April 9, 2014

Priscilla Atkins

Á la Recherche de Mon Père

My father picks up his bow tie
from the top of his briefcase
that has rested all night
on the piano’s black wing.
The air above my head flutters
as he clips it on,
tucks the mystery of chemistry
under his arm.
Two enormous brown oxfords
cross the carpet to the kitchen
in three steps.
Mother and he exchange
the ritual kiss;
there is also a small bag
of cookies and fruit.
Then he’s in the entryway—
his hand unlocking the gold knob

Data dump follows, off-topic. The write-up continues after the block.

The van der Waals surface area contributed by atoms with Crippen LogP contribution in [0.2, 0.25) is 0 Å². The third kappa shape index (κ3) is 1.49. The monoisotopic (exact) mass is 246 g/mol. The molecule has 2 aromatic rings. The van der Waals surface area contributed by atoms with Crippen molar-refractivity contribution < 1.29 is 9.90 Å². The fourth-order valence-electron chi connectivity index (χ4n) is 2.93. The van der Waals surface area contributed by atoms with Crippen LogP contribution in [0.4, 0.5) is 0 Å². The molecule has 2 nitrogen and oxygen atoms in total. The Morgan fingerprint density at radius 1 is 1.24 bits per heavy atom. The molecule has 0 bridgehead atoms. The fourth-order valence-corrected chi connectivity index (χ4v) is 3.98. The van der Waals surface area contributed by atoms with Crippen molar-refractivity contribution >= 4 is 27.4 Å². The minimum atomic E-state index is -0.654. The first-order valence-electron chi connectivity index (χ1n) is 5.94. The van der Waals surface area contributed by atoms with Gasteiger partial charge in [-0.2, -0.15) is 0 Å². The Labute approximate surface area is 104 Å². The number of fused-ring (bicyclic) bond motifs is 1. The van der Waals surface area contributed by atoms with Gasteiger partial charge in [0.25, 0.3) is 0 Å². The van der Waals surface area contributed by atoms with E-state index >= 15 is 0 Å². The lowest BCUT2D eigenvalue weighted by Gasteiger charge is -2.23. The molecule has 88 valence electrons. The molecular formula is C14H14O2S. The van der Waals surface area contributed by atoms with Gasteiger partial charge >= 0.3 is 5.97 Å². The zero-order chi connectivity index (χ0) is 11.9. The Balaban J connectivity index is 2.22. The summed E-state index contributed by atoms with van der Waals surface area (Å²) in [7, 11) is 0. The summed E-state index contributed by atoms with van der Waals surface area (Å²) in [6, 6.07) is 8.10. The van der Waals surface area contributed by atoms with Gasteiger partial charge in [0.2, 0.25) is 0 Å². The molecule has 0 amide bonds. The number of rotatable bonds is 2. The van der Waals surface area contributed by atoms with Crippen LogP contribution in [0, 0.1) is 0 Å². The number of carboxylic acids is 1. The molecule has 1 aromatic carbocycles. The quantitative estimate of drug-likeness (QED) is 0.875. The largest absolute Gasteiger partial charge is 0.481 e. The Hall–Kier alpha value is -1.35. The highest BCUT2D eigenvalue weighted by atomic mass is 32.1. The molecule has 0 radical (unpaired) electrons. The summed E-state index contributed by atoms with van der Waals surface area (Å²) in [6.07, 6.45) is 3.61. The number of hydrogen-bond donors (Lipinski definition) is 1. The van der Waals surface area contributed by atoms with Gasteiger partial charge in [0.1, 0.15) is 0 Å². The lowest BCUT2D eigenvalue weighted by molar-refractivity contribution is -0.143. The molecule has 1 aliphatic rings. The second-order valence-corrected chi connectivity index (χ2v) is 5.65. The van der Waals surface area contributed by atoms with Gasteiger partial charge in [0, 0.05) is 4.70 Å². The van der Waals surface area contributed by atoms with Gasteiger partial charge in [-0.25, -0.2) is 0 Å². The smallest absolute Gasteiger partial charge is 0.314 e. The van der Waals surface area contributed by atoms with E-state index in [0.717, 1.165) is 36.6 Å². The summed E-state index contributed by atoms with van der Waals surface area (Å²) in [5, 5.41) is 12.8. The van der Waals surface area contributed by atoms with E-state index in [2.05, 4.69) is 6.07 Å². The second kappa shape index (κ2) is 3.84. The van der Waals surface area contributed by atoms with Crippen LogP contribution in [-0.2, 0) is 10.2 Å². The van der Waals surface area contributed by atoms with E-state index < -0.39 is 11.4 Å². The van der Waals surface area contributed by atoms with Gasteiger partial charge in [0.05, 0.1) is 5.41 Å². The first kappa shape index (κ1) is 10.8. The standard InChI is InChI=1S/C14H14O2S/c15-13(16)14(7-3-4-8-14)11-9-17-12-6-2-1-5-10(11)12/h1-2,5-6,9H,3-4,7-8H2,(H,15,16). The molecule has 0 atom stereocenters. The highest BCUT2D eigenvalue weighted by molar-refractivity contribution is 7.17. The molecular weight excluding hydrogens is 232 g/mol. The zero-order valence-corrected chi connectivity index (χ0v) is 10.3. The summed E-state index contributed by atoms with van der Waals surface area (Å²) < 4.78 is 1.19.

with one twist,
turning the handle on the screen door,
his legs transporting him down
the gray porch steps,
the front walk, the cement stairs
onto the sidewalk—in moments
disappearing past the low branches
of the Norwegian pine, and still
the house holds his presence,
it breathes in and in, as if it would suck him
then, just before bursting,
it slowly exhales: the little hand
is between 7 and 8,
the big hand blue, the hour amber.

Priscilla Atkins, raised in the wilds of East Central Illinois, attended college in Massachusetts, taught in Los Angeles, and lived in Hawaii for ten years. Her collection, The Café of Our Departure (Sibling Rivalry Press), will be out in spring 2015.

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